Well, here we go. In a very Chris – Crafted press release, Chris-Craft is now owned by Winnebago. Yes that Winnebago, who is now an entire industry of campers and outdoor leisure stuff. Hopefully this will open up the Chris Craft brand back to its roots of being an every man boat. Yes, its been great to see the passion of bringing back class to the brand of late. So huge cudos to the past owners Stellican.

Smaller than the real one!

And hopefully Winnebego, won’t go the way of OMC or AMF, and other large brands who take a brand name and just beat the tar out of it. Winnebego is a great brand though and this does seem to fit in an interesting way. We here at Woody Boater do hope they can find a way to have a 35K entry level boat so a younger generation can get into boating. And for gods sake. PLEASE… PLEEEEEEEASE! NO PONTOON BOATS. NO NO NO.. One can see the temptation, but don’t. The brand of Chris Craft is iconic, and powerful. That would be like Porsche making a Mini Van, or Honda Pick up trucks. Just because you can doesn’t mean you should.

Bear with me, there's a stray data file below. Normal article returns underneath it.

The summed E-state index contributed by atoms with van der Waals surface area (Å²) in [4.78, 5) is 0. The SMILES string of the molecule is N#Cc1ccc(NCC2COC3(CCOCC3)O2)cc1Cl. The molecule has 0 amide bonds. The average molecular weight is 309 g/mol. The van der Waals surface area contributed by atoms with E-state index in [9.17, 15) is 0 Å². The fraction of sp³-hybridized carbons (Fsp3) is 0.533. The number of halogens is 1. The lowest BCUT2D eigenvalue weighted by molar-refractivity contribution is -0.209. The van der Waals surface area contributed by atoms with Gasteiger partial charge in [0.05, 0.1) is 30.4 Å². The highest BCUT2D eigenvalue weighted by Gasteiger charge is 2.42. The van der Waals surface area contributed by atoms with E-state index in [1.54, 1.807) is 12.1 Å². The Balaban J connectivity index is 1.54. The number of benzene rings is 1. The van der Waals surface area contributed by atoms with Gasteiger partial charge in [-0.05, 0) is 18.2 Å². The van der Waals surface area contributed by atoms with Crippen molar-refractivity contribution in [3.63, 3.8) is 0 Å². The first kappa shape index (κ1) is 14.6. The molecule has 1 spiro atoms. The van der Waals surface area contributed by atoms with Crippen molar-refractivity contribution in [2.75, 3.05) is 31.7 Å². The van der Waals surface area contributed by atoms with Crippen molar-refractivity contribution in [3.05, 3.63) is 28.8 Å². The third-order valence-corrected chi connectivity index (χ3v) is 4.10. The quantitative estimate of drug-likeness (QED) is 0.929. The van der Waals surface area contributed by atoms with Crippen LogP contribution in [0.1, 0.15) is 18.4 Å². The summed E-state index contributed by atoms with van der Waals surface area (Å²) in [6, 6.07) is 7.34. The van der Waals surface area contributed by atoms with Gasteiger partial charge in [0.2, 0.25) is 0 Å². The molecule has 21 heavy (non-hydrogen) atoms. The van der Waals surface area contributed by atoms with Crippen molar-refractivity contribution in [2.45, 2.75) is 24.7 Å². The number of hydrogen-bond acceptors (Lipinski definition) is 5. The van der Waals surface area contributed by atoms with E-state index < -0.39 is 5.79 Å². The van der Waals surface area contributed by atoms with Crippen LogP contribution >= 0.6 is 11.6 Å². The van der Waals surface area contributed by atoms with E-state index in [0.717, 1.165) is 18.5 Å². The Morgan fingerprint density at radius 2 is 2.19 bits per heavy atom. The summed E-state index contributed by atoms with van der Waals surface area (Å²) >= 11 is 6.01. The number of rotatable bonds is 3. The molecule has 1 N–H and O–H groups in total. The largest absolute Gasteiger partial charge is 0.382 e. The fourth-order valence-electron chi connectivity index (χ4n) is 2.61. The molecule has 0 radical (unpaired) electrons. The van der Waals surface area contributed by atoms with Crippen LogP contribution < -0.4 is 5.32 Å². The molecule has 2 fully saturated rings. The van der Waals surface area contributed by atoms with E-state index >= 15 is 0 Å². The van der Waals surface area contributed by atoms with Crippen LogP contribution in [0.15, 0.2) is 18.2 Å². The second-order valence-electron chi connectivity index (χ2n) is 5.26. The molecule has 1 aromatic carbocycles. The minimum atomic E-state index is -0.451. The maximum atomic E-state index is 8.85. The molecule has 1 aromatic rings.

So we have our varnished fingers crossed, and looking forward to a new Chapter in Chris – Craft history!

 

You might like...
« « Previous Post         |         Next Post » »
14 Responses to “BREAKING NEWS-Winnebago Industries Buys Chris-Craft”
  1. Troy in ANE

    Should make for an interesting chapter in a long, long history.

    Could make for some interesting combinations.

    (Images may be subject to copyright)

  2. Kevin F

    I was very happy that Chris Craft, under the previous owners, was resurrected to the full glory of the Chris Craft name and quality. I grew up near the plant in MI, and always admired them as the “best”. I know there were better built boats, but they still signified something special, something wonderful, and something coveted.

    But that was lost after CC left the Smith family, slowly, until, in general, the quality went to crap, and other brands became the standard. It became more of a joke, a “has been”, instead of the coveted.

    Our family had CC ‘s, my grandfather owned about a dozen from the ’20’s until the last wood boats.

    When my parents went to buy a fiberglass boat in the ’70’s, we went right to the CC dealer. We were not impressed. We looked at Sea Ray, and boy what a difference back then. We bought a few Sea Rays after that time.

    Finally they were special again with the last owners. Beautiful. Great lines, well built, and great performance. The team that built them cared, and the materials were first rate. And they were expensive.